Therapeutic reasoning is a subset of management reasoning which is focused on treatment selection and considering the specific aspects that make you choose one therapy over another (e.g., surgery versus observation or antibiotic A versus antibiotic B).. 

The whole process is iterative.  Further testing, management decisions, and how a patient fares over time can modify the original working diagnosis.

Teaching Management Reasoning

As a teacher, think about creating an assessment and plan for your learner almost like you would for a patient: What am I trying to focus on teaching today? What aspect of management reasoning will I emphasize? Will I focus on the multiple skills and concepts that underpin the management reasoning process?

To dive into the management reasoning further or the specific therapeutic reasoning a learner did, ask learners to “show their work”.   They may have the “right” answer, but is it just pattern recognition?  A lucky guess? Or was it a result of a robust and nuanced mental map of the treatment options. Look for some artifact of their thinking (verbal, written, action) to start the discussion and the teaching.  Where is the margin of their knowledge?  Try to pick a teaching point that is developmentally appropriate to the learner.  Examples of questions that surface thinking: Could you give me an argument for what you thought the best therapy was?  What is another plausible therapy option in this case?  What would have been a less optimal therapy and why?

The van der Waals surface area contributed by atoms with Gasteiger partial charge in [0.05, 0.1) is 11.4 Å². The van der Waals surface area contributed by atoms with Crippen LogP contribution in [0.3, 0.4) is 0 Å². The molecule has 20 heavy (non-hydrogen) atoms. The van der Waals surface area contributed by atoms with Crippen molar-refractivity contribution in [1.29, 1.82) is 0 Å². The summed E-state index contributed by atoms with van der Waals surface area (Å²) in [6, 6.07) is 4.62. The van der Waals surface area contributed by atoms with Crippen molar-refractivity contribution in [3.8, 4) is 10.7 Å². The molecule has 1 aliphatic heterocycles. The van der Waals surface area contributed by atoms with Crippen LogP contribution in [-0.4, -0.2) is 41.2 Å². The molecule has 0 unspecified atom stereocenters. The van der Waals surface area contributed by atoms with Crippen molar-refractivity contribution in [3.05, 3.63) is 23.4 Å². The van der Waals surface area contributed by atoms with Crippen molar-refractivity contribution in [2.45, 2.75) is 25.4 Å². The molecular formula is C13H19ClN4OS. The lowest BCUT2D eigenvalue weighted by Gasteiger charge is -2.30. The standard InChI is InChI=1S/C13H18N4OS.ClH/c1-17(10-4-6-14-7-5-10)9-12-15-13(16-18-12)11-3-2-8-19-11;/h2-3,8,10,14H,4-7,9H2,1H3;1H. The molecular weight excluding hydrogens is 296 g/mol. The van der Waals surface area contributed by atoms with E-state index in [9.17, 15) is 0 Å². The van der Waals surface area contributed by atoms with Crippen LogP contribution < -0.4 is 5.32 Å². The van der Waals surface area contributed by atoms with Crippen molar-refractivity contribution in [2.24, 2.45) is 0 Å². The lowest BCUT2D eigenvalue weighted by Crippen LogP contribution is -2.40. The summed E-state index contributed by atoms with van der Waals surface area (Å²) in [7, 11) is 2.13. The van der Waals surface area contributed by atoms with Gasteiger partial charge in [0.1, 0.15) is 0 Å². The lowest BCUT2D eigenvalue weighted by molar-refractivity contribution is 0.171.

In considering how we teach the cognitive structures of management reasoning, evaluate if the learner has the treatment scripts (antibiotics vs drainage) and do they have an algorithm (treatment schema) to sort among them. (Abdoler 2020)

Take a management pause! Ask four questions: 

  1. Why are we choosing this therapy for this patient? 
  2. What are the potential downsides (burdens)? 
  3. What are two potential alternatives and why aren’t we choosing them? 
  4. How might we include the patient in this decision?  (Parsons, Abdoler et al.  AAME 2021 tweeted by @JenniferSpicer4)

There are many skills and cognitive structures within this management reasoning approach- shared decision making, high value care, communication, monitoring and feedback, and systems knowledge (workplace learning, how things work). These series of skills encircle the core skills of being a clinician.   Explicitly name the skills involved for learners. If you’ve decided, “Today, I’m going to make a decision to teach this learner how to navigate between the different services involved in treating acute cholecystitis and the timing of contacting them,” then name the systems knowledge you are sharing!

It’s always important to emphasize that learners don’t need to memorize all the therapy details, but learners need to know what questions to ask and where to find those answers.

Consider the justice component for management reasoning–what is the best possible plan for the patient? Why are we deviating? How can we mobilize the full interprofessional team to do the best for this patient? Add an EQUITY CHECK on the management pause!  (Abdoler et al.  AAME 2021 tweeted by @JenniferSpicer4; Samson 2018)